GSA has been taking actions to simplify some of the processes and requirements for GSA Schedules. At the Coalition’s Spring Conference in April 2015, GSA Administrator Denise Turner Roth spoke to members about the progress that the agency made on a number of “Quick Fix” recommendations developed by the Coalition to streamline processes and requirements within the Schedules program. Such recommendations included automatically approving administrative changes, increasing the transparency of eBuy, and discontinuing requests for “most favored federal customer.”

In addition, GSA has also adopted streamlined procedures for successful legacy contractors as part of the Contract Continuation Initiative, launched in November 2015. The streamlined procedures were presented to GSA in the Coalition’s Evergreen White Paper. In short, Evergreen contractors nearing the end of the 20-year period of their Schedule contract will not be required to submit certain information for the new contract offer such as financial statements and relevant project experience. Industry will continue to discuss the benefits of these changes in 2016.


Reducing Unnecessary Regulatory Burdens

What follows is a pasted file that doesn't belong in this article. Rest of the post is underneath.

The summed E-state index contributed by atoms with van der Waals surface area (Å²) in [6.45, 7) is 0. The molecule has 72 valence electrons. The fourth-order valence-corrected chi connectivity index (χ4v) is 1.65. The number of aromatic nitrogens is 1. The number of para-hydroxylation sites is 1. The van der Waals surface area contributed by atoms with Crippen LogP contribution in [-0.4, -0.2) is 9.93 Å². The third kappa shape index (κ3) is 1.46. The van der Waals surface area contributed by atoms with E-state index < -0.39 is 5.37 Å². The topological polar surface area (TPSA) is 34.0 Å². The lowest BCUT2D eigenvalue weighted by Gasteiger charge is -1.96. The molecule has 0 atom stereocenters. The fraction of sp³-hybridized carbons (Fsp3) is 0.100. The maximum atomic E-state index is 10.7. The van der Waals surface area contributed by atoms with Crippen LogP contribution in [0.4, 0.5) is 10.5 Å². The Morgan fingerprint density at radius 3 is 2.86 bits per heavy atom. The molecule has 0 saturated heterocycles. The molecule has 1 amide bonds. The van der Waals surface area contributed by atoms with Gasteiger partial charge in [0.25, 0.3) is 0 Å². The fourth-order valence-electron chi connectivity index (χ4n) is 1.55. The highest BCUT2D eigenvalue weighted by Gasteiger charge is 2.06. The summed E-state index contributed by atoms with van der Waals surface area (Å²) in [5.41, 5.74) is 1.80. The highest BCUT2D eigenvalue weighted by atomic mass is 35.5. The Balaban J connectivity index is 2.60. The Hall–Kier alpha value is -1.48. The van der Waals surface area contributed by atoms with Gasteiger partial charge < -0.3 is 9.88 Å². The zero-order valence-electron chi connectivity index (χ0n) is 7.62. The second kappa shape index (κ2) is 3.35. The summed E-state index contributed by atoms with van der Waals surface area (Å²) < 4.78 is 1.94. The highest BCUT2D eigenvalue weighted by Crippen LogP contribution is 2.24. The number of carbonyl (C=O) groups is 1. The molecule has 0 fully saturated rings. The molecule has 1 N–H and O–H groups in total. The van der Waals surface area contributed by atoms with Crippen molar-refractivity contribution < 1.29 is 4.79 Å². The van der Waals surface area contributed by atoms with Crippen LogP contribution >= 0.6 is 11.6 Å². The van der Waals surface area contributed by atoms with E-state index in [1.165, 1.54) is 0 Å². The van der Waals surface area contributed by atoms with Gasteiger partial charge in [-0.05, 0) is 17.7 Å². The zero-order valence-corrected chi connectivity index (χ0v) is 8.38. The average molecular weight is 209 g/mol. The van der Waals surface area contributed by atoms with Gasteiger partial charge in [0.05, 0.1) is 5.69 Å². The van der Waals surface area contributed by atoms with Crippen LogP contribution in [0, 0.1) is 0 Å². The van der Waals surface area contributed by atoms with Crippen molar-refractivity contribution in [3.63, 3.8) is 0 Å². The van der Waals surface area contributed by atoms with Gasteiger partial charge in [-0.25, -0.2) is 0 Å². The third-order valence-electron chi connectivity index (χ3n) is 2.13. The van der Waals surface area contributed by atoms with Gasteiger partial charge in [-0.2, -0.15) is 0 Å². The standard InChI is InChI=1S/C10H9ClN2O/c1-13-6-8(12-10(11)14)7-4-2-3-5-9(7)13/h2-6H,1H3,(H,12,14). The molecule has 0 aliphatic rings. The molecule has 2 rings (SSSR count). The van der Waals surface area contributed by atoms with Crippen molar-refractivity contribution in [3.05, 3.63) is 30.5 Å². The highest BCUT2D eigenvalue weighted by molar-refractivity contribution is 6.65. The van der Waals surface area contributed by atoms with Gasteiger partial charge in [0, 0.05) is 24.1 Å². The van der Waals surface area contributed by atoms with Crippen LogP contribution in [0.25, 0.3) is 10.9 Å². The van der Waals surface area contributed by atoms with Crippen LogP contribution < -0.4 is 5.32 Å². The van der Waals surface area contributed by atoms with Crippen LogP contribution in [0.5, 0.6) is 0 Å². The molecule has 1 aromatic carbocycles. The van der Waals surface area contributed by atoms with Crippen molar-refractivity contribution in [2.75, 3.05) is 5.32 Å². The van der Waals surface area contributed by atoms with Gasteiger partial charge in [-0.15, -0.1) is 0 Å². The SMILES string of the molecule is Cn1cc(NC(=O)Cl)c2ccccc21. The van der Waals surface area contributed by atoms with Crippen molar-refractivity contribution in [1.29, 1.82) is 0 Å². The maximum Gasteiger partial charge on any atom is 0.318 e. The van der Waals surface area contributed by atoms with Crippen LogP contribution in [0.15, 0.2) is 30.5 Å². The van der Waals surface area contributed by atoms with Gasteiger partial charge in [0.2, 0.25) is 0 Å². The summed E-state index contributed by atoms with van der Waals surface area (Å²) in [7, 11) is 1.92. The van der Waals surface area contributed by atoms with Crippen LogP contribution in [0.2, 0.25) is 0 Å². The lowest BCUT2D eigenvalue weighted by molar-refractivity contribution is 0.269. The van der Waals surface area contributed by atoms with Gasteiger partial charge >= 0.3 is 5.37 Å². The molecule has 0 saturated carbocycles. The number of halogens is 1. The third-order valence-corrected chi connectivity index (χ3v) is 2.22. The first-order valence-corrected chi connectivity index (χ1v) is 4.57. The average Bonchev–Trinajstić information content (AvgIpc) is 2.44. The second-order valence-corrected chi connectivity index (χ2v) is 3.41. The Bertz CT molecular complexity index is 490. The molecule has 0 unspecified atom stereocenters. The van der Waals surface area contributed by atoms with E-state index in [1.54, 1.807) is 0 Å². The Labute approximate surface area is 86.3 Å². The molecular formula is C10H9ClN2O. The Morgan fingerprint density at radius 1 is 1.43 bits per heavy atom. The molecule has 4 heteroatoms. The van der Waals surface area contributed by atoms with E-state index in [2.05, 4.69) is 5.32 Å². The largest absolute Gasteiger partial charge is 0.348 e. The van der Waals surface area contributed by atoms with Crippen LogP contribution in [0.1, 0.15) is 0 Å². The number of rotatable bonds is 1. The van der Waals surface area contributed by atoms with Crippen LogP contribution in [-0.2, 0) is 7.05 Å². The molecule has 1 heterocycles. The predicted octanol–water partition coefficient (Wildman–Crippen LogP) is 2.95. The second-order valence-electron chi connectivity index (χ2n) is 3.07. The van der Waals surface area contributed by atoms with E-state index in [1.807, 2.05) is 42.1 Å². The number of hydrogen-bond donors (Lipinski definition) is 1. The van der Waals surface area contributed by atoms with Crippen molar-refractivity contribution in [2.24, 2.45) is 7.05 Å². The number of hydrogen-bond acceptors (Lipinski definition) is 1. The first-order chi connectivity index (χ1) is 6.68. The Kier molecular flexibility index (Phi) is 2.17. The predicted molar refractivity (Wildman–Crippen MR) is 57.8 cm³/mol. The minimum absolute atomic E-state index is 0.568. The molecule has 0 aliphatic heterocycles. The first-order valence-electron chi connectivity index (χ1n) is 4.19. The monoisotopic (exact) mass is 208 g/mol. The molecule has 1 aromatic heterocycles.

To achieve efficiencies in Federal procurement, the government must reduce the unnecessary regulations involved that complicate the process for government and industry.

Recent efforts, such as the Administrator for Federal Procurement Policy, Anne Rung’s 2014 memorandum entitled Transforming the Marketplace: Simplifying Federal Procurement to Improve Performance, Drive Innovation, and Increase Savings and GSA Administrator Denise Turner Roth identification of “Making It Easier for Suppliers to Work with the Government” as a top priority, demonstrate a serious effort on behalf of the government to make Federal procurement less burdensome

The Coalition supports such efforts by OFPP and GSA’s to reduce the regulatory requirements that cause the greatest burdens for contractors. Indeed, over the past year, the Coalition continued to call for the elimination of the Price Reductions Clause (PRC) as described in our Multiple Award Schedule Pricing Policy White Paper. Based on a survey of Coalition members, Schedule contractors spend more than 1,200 hours annually on PRC compliance at a cost of more than $125,000 per company. Given that pricing under the Schedules today is driven by competition and not the PRC, maintaining it as central to the MAS program is costly, inefficient, and without added value to customer agencies. The Coalition will continue to request that the PRC be eliminated in 2016.